America Online is letting loose an unexpected beta release of version 8.0 of its client software - bringing it one version number ahead of rival MSN in the numbers game.
Version 8.0, code-named Coach, and which has appeared on several beta testing sites, mirrors the look and feel of its predecessor, America Online 7.0, with a slight tweaking of its color scheme. New features focus on improving the broadband experience, enhancing digital media, email functionality, and personalization.
The first beta build runs with Microsoft Corp.s Internet Explorer in lieu of the companys Netscape core Gecko engine.
An AOL spokesperson left the question of the browser engine open ended, stating that no announcements on the browser engine will be made until the final release approaches. The spokesperson added that the development of the client is in the initial stages, and only a few of the features have been included at this time. America Online has included the Gecko engine in its latest CompuServe updates.
A longstanding gripe of AOL subscribers has been the closure of all open windows immediately upon being disconnected from the service. In version 8.0, a new Auto-Reconnect feature lets users sign back in without losing their windows.
The AOL Time Warner juggernaut is continuing its push ahead to win the broadband race. America Online 8.0 release notes read, "Everything you need to connect via AOL High Speed DSL or Cable is now included in the client installation." An option to support home networks is also available.
Digital media sees some minor shuffling about in the beta. Audio and mixed media CDs can be played in any CDROM drive attached to the computer - in contrast to the previous client where the default drive was the sole option. If multiple CDs are found, a pop-up menu will prompt users to choose their preference.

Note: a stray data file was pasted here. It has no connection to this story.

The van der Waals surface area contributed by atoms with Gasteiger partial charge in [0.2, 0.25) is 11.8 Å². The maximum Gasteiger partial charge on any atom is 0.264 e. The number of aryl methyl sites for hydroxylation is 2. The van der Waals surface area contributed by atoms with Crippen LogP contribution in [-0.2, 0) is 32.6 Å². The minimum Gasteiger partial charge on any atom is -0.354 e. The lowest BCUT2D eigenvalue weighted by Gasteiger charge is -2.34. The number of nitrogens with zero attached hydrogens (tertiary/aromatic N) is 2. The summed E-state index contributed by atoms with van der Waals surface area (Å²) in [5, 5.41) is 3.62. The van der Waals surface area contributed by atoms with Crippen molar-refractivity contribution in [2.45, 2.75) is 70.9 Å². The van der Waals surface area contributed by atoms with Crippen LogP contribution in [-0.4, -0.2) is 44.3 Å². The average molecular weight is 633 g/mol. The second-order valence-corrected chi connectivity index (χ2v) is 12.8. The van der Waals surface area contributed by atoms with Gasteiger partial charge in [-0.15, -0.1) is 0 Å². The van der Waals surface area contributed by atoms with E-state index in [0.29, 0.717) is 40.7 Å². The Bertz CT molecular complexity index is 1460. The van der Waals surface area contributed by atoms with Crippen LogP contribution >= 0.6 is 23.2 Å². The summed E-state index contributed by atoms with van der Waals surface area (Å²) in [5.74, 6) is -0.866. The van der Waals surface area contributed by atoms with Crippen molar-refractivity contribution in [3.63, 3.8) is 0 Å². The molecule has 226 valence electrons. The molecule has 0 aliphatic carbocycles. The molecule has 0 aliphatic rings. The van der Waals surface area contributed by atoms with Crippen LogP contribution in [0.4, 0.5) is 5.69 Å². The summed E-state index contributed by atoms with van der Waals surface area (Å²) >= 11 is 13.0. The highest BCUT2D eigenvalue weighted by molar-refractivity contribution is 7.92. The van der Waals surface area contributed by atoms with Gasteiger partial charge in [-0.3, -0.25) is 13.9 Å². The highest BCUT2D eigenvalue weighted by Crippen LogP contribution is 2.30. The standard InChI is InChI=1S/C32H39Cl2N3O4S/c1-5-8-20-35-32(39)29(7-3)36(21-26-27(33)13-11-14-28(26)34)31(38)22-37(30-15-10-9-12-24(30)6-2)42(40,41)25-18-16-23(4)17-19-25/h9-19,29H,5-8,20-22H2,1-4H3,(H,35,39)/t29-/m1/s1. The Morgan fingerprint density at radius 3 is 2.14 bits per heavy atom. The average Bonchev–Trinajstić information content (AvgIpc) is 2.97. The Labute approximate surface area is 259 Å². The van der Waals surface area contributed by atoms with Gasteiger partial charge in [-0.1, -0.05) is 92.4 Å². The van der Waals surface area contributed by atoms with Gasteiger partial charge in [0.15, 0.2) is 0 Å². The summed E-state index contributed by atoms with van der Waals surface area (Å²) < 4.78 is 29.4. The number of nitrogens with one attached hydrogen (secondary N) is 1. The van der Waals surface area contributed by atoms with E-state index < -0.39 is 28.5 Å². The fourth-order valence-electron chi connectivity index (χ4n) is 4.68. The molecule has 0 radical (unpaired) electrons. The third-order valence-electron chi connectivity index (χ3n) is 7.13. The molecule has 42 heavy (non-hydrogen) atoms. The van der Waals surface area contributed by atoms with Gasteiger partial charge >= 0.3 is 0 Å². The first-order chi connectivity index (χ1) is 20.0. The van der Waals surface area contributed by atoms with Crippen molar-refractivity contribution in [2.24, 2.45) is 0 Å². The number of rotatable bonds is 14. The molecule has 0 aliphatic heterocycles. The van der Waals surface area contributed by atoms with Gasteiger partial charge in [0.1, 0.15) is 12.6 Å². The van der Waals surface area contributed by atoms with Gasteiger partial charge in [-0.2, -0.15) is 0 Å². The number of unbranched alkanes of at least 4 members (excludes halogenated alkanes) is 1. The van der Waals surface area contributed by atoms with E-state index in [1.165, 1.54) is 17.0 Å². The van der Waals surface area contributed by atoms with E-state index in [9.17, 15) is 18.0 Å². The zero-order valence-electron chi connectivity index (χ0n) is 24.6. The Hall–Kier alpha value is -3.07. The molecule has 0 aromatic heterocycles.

Another point worth noting is that AOL partner Real Networks RealOne Player is installed by default, in version 8.0, and without user interaction.
The clients rudimentary email support has been enhanced. In this release, text based email signatures, and email stationary see their debut. In addition, address books can now be categorized and the clients ability to print out the listings has been improved.
Microsofts MSN 7 software was released just nine days after the release of AOL 7, back in October of 2001. Subsequent updates have enriched the software giants offerings as it has taken aim at disgruntled AOL subscribers. As part of a 10 million dollar marketing campaign, Microsoft has worked to develop software dubbed "TrueSwitch" to import AOL users files and settings to its own client.
Still, AOLs subscriber list has surpassed 34 million in comparison to MSNs 7.7 million dial-up and broadband subscribers.
This beta release comes after a recent mix up of company executives as the company attempts to get back on track. An AOL spokesperson downplayed the release, telling eWeek that the new software is being testing all the time. In addition, no time frame was given for the release of the new functionality.
Microsoft declined to comment.